This opinion will be unpublished and
may not be cited except as provided by
Minn. Stat. § 480A.08, subd. 3 (2000).
IN COURT OF APPEALS
Brian Brockway, petitioner,
Janet Rae Brockway,
Filed August 13, 2002
Ramsey County District Court
File No. F6-99-464
Daniel J. Goldberg, Messerli & Kramer, P.A., 1800 Fifth Street Towers, 150 South Fifth Street, Minneapolis, MN 55402 (for appellant)
Alan C. Eidsness, Lisa T. Spencer, Henson & Efron, P.A., 1200 Title Insurance Building, 400 Second Avenue South, Minneapolis, MN 55401 (for respondent)
Considered and decided by Randall, Presiding Judge, Stoneburner, Judge, and, Foley, Judge.*
U N P U B L I S H E D O P I N I O N
R. A. RANDALL, Judge
Appellant challenges the district court’s denial of her motion to reopen the dissolution judgment and decree under Minn. Stat. § 518.145, subd. 2 (2000), arguing that she proved fraudulent nondisclosure by respondent, mistake by the business appraiser, and newly discovered evidence materially impacting stock value. Appellant also argues that the district court erred by adopting, verbatim, respondent’s proposed findings and that the district court abused its discretion in denying her request for attorney fees. Because the district court’s findings are supported by the record, and because we find no abuse of discretion, we affirm.
This appeal arises out of the dissolution of the 21-year marriage of appellant Janet Rae Brockway and respondent Brian Patrick Brockway. Respondent is the founder and, at the time of trial, was a 51% shareholder in Data Sciences International (DSI), holding 8,819,910 shares of DSI stock. During the five-day dissolution trial, the parties contested the value of the DSI stock.
DSI manufactures tiny electronic implants that are designed to be inserted into the body and transmit data about vital body functions. DSI sells the implants for use in laboratory animals. The Food and Drug Administration has not approved use of such devises in humans. The parties agree that if these devises were approved for use in humans, the value of the company would be significantly higher.
The parties retained Patrick Schmidt, the director of valuation services at an accounting firm, to conduct a neutral appraisal of DSI. Using December 31, 1997, as the valuation date, Schmidt determined that the value of the DSI stock was $.36 per share. Appellant requested an updated valuation as of the pretrial hearing date, June 24, 1999, pursuant to Minn. Stat. § 518.58, subd. 1 (2000), which provides that the pretrial hearing date is the appropriate valuation date unless the court finds that a different date is fair and equitable. The parties agreed to use the end-of-the-month date of June 30, 1999, as the evaluation date, and the court so ordered. Schmidt revalued DSI’s stock as of June 30, 1999, and concluded that the stock was worth $.26 per share. This decreased the total value of respondent’s shares from $3,175,167.60 to $2,293,176.60, decreasing appellants’ share by $440,996.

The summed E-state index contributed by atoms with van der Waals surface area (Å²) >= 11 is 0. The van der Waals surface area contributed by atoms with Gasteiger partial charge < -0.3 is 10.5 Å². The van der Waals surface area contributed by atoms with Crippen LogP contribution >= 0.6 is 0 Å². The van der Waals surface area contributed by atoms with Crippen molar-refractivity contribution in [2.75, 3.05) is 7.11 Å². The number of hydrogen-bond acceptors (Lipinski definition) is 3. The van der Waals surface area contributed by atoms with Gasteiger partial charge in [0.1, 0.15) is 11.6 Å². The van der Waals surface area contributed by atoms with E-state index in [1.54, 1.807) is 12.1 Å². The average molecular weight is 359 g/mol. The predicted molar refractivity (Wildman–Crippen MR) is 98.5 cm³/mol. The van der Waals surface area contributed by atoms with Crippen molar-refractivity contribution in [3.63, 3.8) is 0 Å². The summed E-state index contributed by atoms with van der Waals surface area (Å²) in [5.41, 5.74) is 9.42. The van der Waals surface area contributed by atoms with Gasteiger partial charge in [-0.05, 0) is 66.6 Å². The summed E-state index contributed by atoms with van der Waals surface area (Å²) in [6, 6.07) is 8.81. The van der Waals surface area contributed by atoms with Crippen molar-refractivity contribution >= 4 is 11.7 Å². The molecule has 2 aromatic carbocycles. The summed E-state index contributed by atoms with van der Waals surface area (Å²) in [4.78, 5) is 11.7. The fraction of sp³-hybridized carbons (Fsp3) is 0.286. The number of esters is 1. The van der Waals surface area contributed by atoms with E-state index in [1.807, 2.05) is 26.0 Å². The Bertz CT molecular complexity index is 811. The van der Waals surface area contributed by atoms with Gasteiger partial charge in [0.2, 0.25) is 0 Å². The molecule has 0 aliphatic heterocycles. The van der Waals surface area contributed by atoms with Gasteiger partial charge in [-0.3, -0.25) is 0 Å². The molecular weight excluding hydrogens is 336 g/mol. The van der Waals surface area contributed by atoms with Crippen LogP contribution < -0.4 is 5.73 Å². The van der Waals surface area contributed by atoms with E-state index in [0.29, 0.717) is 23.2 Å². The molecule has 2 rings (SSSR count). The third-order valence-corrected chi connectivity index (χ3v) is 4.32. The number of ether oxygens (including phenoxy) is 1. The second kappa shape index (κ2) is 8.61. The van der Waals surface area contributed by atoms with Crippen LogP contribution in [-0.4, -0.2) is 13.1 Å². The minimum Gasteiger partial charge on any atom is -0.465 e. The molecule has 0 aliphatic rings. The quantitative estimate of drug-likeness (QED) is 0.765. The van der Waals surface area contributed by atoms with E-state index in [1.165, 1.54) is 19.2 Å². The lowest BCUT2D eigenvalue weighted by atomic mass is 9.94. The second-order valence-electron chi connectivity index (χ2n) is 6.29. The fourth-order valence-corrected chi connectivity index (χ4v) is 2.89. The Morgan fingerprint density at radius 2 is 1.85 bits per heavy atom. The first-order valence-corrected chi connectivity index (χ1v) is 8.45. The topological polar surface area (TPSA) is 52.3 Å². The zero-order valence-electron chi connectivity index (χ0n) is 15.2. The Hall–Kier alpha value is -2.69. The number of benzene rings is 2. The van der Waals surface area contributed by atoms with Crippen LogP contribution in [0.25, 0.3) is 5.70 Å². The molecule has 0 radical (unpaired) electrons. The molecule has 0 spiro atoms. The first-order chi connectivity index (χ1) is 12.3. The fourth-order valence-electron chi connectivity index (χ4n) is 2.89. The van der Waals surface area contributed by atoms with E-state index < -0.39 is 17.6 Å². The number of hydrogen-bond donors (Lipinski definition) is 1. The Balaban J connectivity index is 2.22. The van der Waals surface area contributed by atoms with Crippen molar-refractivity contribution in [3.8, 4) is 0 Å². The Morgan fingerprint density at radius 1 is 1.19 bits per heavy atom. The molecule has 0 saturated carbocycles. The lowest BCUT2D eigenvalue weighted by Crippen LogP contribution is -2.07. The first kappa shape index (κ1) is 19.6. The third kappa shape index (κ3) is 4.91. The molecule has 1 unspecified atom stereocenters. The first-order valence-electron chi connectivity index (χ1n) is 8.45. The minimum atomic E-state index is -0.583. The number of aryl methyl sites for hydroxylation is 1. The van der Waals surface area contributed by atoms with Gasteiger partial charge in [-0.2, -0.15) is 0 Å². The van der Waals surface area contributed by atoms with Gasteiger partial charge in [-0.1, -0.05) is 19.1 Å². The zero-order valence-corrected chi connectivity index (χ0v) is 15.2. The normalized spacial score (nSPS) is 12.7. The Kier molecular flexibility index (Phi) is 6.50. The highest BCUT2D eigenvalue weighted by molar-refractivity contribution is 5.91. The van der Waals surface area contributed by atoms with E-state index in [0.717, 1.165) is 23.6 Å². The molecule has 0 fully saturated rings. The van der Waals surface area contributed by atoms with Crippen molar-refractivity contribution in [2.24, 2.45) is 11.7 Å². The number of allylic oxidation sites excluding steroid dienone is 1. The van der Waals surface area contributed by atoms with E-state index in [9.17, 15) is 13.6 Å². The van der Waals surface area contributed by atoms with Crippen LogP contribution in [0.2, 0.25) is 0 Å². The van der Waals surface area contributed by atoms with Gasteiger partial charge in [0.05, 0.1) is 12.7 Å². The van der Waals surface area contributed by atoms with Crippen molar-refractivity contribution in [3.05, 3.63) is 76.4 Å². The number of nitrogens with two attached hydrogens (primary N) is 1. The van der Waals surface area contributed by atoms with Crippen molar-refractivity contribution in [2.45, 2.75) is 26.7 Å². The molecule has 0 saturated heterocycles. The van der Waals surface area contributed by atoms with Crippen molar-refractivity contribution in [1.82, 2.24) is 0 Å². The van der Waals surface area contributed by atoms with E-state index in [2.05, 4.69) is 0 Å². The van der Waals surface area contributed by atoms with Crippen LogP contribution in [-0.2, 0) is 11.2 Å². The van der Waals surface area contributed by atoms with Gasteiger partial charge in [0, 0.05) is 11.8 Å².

At trial, Schmidt explained in detail his methodology and valuation. Appellant called Daniel Roach, a business valuation consultant, to attack Schmidt’s valuation. Roach argued that Schmidt’s valuation failed to adjust or normalize earnings to reflect the value of DSI’s research and development, patents, and other intangible assets. Respondent then called Stephen Dennis, who is a lawyer, CPA, and accredited in business valuations, to rebut Roach’s testimony.
In the district court’s August 22, 2000, findings of fact, conclusions of law, and judgment and decree, the court found that on June 30, 1999, DSI’s stock was worth $.26. The court concurred with respondent’s rebuttal witness, Dennis, who concluded that Schmidt’s valuation was consistent with generally accepted accounting practices and that Schmidt “applied appropriate methodologies that should adequately and accurately capture the total equity value of DSI.”
The record reveals various stock and stock-related transactions that occurred after the June 30, 1999, valuation date. In September 1999, before trial, respondent sold 55,000 shares of DSI stock at $.36 per share. In November 1999, before the trial concluded, DSI’s board of directors established $.36 per share as the appropriate value to use in the company’s stock transactions for the coming year. On October 3, 2000, after the entry of the judgment and decree, respondent signed a memorandum of intent to sell 500,000 shares of DSI at $.40 per share. In June 2001, DSI redeemed 400,000 of respondent’s shares at $.425 per share, and respondent sold 300,000 shares at $.50 per share. In August 2001, respondent sold 100,000 shares at $.50 per share.
Before entry of the judgment and decree, several events occurred, which appellant alleges affected on DSI’s stock price. First, in early 2000, a medical company announced a ten-year plan to incorporate electronic implants as part of its growth strategy. Respondent stated that if a major medical company was behind the technology, it would create credibility for the technology. Second, by January of 2000, respondent realized that DSI was having higher revenues than previous years. Third, in March or April 2000, DSI’s strategic-planning consultant advised DSI that its market was larger than previously thought. Fourth, respondent acknowledged that in the summer of 2000, the first major medical IPO in years occurred, and “a number of articles in the popular press as well as the investment press * * * said that Med-Tech was coming back into favor with investors for the first time in many years.” Fifth, in April 2000, DSI received an e-mail from its overseas distributor that discussed how it appeared that the pharmaceutical industry was planning to standardize the use of telemetry for monitoring laboratory animals in preclinical research, which would be positive for DSI because DSI has a 90% market share of the telemetry that is sold to pharmaceutical companies.